unbosom


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unbosom (oneself) to (someone)

To share one's deepest or most intimate emotions, thoughts, or secrets with someone else, especially in a profuse or sudden manner. I had simply asked him how things had been, when suddenly he unbosomed himself to me about all the problems he and his wife had been experiencing lately. I apologize for unbosoming myself to you like that. I'd been holding on to that secret for a long time and just had to tell someone. I hadn't expected her to unbosom herself to me with a confession of love, but it made my heart soar to hear it.
See also: unbosom
Farlex Dictionary of Idioms. © 2015 Farlex, Inc, all rights reserved.

unbosom oneself to someone

Fig. to reveal one's inner thoughts and secrets to someone. He unbosomed himself to his best friend. Todd unbosomed himself to almost everyone he met.
See also: unbosom
McGraw-Hill Dictionary of American Idioms and Phrasal Verbs. © 2002 by The McGraw-Hill Companies, Inc.
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References in periodicals archive ?
(or Father) Chillingworth has neither absolution nor cure in mind, and the guilt-ridden minister, preternaturally sensitive as he is, intuits as much and refuses to unbosom. Noting, as a therapist might, that bodily infirmities are but "symptom[s] of some ailment" in the mind (114), Chillingworth encourages his patient to tell all only in order to torture him.
While Lu's point that he would rather "let the empirical evidence unbosom itself" than "elaborate on a purely conceptual discussion" (p.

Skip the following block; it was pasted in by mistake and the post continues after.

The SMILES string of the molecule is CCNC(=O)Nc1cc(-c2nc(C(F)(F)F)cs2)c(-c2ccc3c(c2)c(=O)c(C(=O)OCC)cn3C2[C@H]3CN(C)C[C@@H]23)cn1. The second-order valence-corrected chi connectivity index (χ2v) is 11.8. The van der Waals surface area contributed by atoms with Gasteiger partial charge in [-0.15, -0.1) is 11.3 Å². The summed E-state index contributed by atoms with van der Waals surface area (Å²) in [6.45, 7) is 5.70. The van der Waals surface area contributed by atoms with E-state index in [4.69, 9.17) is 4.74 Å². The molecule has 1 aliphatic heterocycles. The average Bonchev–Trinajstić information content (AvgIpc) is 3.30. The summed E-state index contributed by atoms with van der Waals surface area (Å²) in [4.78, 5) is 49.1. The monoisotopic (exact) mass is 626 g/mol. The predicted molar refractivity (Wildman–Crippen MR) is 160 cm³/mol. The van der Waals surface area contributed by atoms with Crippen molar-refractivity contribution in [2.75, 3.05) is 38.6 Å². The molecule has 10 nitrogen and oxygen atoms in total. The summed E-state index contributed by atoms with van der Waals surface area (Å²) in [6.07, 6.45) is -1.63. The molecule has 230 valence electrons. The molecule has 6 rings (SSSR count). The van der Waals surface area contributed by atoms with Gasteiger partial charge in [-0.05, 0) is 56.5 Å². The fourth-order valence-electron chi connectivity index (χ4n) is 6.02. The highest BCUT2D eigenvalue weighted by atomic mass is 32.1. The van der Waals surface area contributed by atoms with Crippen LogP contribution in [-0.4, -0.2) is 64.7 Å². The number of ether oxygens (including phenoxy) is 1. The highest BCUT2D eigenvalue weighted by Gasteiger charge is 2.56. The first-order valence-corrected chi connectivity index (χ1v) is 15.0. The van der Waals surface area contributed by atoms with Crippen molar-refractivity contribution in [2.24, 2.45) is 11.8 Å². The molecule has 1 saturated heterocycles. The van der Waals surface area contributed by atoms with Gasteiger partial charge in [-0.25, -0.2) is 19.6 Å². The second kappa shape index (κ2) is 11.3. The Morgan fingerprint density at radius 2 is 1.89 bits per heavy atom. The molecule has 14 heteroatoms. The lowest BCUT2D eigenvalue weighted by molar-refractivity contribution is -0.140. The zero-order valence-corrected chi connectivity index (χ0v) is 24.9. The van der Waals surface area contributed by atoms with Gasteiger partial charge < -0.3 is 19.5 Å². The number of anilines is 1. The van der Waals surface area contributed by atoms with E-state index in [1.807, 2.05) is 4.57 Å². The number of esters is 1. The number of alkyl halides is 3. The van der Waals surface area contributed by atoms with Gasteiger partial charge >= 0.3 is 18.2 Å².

Baillie never explicitly foregrounds the closet as a site of theoretical speculation; rather, like other "lonely haunts," "chambers," or even the "lonely desert," it signifies an imaginary zone of concealment and absolute privacy where powerful passions "cannot unbosom themselves even to the dearest friend." According to Baillie, in the name of "sympathetic curiosity" we all want to know what people are thinking and feeling in these most isolated zones, and her series of plays is designed to be morally uplifting by satisfying this desire to witness "those passions which conceal themselves from the observation of men." The closet is thus only one of a number of metaphors implying the possibility of experiencing "sympathetic curiosity" by witnessing people in the most trying situations.
Like its simpler predecessor, Clarissa investigates the idea that the self may be disclosed, minutely and in all its secret impulses, in the cumulative increments of epistolary exchange; and just as the novel's correspondents progressively unbosom themselves over time to their fictional addresses, so Richardson now mimicked the effect for his readers by spreading publication over a matching period.
The gentle neighbourhood of grove and spring Would soon unbosom all their echoes mild, And I (for grief is easily beguiled) Might think the infection of my sorrows loud, Had got a race of mourners on some pregnant cloud.
"A true friend unbosoms freely, advises justly, assists readily, adventures boldly, takes all patiently, defends courageously, and continues a friend unchangeably," - William Penn, entrepreneur
During the recent convention of representatives from Harvard, Yale, and other colleges to consider the subject of athletics, one of the speakers unbosomed himself thus: Athletics have come to the pass where they are no longer fair and open trials of strength and skill, but on the contrary, as at present conducted, they train the young men to look upon victory as the rewards of treachery and deceit.